This includes nod to the company's proposal for having cafeterias at its retail outlets.
This would be the largest investment in the single-brand retailing ever since the government allowed foreign investment in this sector. In January, the government had notified 100 per cent foreign direct investment (FDI) in single-brand retail, paving the way for global chains like Adidas, Louis Vuitton and Gucci to have full ownership of their India operations.
IKEA's proposal now needs approval from the Cabinet Committee on Economic Affairs (CCEA).
"We consider this as a very positive development. We are now awaiting for approval from the Cabinet and subsequently a notification so that we can initiate the process of establishing IKEA stores in the country," said Juvencio Maeztu, country manager of IKEA Retail India.
"The FIPB's decision is a positive development. The government is committed to play a constructive role in encouraging FDI, specifically in areas that create jobs and provide technological advancement," Commerce and Industry Minister Anand Sharma said.
"Globally, IKEA has a business model which integrates in its embrace SMEs and domestic industry, thus making them the part of global value chain," Mr Sharma added.
The world's largest home furnishing player operates 336 stores in 44 countries; it sources textile, carpets and metal products from India.
The company would be investing about Rs. 4,200 crore to open 10 stores in the country in the first stage. The remaining Rs. 6,300 crore would be used to open 15 more stores.
Earlier, FIPB had approved IKEA's Rs. 4,200 crore out of a total of Rs.10,500 crore-investment proposal to open single-brand retail stores in India with only some categories of products allowed to be sold from a total of 33 that the company had applied for.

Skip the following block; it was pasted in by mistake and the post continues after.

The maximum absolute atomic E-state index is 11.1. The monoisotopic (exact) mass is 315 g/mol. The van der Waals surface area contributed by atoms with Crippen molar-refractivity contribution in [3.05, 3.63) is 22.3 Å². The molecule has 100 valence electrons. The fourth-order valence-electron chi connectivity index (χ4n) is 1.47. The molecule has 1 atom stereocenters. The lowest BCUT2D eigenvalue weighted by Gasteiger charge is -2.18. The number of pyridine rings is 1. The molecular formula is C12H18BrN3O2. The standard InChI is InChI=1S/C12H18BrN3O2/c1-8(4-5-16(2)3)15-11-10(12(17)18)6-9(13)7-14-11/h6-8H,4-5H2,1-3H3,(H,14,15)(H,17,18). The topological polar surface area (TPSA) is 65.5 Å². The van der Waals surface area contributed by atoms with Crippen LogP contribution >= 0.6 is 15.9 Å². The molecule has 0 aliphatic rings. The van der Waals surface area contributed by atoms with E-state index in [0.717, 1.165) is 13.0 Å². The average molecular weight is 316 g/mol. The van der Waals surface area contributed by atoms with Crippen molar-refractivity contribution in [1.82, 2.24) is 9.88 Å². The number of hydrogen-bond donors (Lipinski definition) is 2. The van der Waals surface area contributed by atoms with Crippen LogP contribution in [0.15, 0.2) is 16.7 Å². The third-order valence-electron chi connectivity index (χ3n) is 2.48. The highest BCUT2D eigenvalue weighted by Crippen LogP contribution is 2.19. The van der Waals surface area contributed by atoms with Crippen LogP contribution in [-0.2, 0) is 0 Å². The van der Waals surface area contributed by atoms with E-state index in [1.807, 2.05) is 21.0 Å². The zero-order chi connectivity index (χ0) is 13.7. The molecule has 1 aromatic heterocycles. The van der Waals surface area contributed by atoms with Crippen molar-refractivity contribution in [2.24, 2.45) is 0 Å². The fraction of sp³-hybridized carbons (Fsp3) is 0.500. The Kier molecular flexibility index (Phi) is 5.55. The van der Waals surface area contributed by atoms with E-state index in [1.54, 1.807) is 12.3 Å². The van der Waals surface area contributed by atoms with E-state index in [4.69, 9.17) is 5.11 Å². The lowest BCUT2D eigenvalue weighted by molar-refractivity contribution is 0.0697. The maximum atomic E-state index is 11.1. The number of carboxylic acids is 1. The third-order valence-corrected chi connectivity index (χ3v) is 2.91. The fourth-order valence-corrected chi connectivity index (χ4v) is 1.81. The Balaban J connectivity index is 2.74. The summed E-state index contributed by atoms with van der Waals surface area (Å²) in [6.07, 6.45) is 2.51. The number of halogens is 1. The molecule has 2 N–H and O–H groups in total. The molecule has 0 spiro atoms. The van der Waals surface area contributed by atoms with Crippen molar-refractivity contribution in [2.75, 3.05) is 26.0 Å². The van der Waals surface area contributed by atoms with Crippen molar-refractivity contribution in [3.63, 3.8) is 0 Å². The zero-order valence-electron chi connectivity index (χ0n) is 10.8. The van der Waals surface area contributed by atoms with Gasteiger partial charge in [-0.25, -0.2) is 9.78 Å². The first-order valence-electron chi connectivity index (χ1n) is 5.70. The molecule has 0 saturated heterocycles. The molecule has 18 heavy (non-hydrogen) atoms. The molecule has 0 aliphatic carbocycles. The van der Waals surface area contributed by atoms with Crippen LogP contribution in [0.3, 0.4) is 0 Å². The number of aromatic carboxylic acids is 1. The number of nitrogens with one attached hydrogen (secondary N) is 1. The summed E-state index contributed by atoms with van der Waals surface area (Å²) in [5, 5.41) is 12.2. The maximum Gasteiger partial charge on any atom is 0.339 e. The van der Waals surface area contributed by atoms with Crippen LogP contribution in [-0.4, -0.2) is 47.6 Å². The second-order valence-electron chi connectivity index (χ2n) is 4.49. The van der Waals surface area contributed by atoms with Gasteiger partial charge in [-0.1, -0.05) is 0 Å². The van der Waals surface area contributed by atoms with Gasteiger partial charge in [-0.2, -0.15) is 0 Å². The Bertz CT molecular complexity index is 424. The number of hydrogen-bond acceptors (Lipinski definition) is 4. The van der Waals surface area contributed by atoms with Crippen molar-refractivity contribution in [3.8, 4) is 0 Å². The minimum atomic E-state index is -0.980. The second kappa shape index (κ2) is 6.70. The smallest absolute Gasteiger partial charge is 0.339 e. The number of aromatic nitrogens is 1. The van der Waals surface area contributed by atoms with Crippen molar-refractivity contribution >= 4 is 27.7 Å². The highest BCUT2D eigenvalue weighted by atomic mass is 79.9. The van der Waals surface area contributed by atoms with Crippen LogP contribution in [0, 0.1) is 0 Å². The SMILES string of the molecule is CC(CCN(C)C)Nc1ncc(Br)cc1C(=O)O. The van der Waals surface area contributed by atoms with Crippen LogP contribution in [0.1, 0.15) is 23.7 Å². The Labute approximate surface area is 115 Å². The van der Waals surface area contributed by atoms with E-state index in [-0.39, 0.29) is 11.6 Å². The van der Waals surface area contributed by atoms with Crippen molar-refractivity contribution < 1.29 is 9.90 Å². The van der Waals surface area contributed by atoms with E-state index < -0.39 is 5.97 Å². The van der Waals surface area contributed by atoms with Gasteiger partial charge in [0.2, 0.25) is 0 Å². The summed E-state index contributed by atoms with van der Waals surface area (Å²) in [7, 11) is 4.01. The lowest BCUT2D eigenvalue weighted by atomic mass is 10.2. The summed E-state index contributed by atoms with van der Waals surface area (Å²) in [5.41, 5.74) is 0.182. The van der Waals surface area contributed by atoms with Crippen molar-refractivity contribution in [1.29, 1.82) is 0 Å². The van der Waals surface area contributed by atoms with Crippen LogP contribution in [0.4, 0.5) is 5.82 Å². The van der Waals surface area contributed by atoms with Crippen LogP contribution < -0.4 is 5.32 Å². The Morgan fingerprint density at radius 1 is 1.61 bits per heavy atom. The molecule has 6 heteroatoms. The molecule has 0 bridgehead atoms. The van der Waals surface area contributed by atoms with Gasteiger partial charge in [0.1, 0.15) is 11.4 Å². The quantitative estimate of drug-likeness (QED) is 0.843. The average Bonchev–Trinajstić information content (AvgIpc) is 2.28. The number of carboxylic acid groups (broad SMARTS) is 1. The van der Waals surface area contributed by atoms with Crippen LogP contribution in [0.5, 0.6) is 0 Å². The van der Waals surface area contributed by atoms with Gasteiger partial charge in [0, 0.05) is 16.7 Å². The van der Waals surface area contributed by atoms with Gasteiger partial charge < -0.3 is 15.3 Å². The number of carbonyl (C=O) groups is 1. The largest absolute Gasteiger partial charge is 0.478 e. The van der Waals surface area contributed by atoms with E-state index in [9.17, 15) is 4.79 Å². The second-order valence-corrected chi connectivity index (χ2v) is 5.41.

The finance ministry had previously ruled that the Swedish retailer, known for selling flatpack furniture and accessories, would not be allowed to sell items other than furniture such as food, textile products and office supplies, as it does in other markets.
Following this part approval, the company had made a representation to the industry department, which forwarded the request to FIPB seeking review. The company then resubmitted its investment proposal requesting permission to bring in its global business model, which has been approved in its entirety.
The government has presented IKEA's entry into India's retail market as a sign that foreign investors have kept faith with Asia's third-largest economy, at a time when GDP growth in the country has declined.
IKEA plans to cash in on India's growing urban middle class and strong demand for international brands and lifestyle products such as furniture.
With inputs from Reuters